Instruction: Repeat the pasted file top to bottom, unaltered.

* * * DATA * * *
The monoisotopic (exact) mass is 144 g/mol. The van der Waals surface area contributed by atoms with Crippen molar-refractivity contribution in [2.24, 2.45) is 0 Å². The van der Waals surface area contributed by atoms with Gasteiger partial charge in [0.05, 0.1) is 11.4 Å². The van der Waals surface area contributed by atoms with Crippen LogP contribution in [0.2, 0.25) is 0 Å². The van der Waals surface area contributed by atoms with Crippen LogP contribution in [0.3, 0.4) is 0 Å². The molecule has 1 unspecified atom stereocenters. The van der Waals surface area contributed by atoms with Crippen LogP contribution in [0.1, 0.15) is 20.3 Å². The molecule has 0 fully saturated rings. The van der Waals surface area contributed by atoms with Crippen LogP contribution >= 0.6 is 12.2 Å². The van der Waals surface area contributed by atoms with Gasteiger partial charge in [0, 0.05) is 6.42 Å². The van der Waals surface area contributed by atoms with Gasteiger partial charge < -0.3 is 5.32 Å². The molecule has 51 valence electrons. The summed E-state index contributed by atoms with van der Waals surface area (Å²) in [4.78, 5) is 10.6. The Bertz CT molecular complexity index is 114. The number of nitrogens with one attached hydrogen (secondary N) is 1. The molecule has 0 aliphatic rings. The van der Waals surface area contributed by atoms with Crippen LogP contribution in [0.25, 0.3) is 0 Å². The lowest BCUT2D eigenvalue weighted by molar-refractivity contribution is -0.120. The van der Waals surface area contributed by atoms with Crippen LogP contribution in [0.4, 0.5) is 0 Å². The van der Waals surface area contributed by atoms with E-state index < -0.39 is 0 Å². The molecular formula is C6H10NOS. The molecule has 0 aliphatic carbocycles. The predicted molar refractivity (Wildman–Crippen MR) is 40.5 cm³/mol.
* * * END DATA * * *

The monoisotopic (exact) mass is 144 g/mol. The van der Waals surface area contributed by atoms with Crippen molar-refractivity contribution in [2.24, 2.45) is 0 Å². The van der Waals surface area contributed by atoms with Gasteiger partial charge in [0.05, 0.1) is 11.4 Å². The van der Waals surface area contributed by atoms with Crippen LogP contribution in [0.2, 0.25) is 0 Å². The van der Waals surface area contributed by atoms with Crippen LogP contribution in [0.3, 0.4) is 0 Å². The molecule has 1 unspecified atom stereocenters. The van der Waals surface area contributed by atoms with Crippen LogP contribution in [0.1, 0.15) is 20.3 Å². The molecule has 0 fully saturated rings. The van der Waals surface area contributed by atoms with Crippen LogP contribution >= 0.6 is 12.2 Å². The van der Waals surface area contributed by atoms with Gasteiger partial charge in [0, 0.05) is 6.42 Å². The van der Waals surface area contributed by atoms with Gasteiger partial charge < -0.3 is 5.32 Å². The molecule has 51 valence electrons. The summed E-state index contributed by atoms with van der Waals surface area (Å²) in [4.78, 5) is 10.6. The Bertz CT molecular complexity index is 114. The number of nitrogens with one attached hydrogen (secondary N) is 1. The molecule has 0 aliphatic rings. The van der Waals surface area contributed by atoms with Crippen LogP contribution in [0.25, 0.3) is 0 Å². The lowest BCUT2D eigenvalue weighted by molar-refractivity contribution is -0.120. The van der Waals surface area contributed by atoms with Crippen LogP contribution in [0.4, 0.5) is 0 Å². The van der Waals surface area contributed by atoms with E-state index < -0.39 is 0 Å². The molecular formula is C6H10NOS. The molecule has 0 aliphatic carbocycles. The predicted molar refractivity (Wildman–Crippen MR) is 40.5 cm³/mol.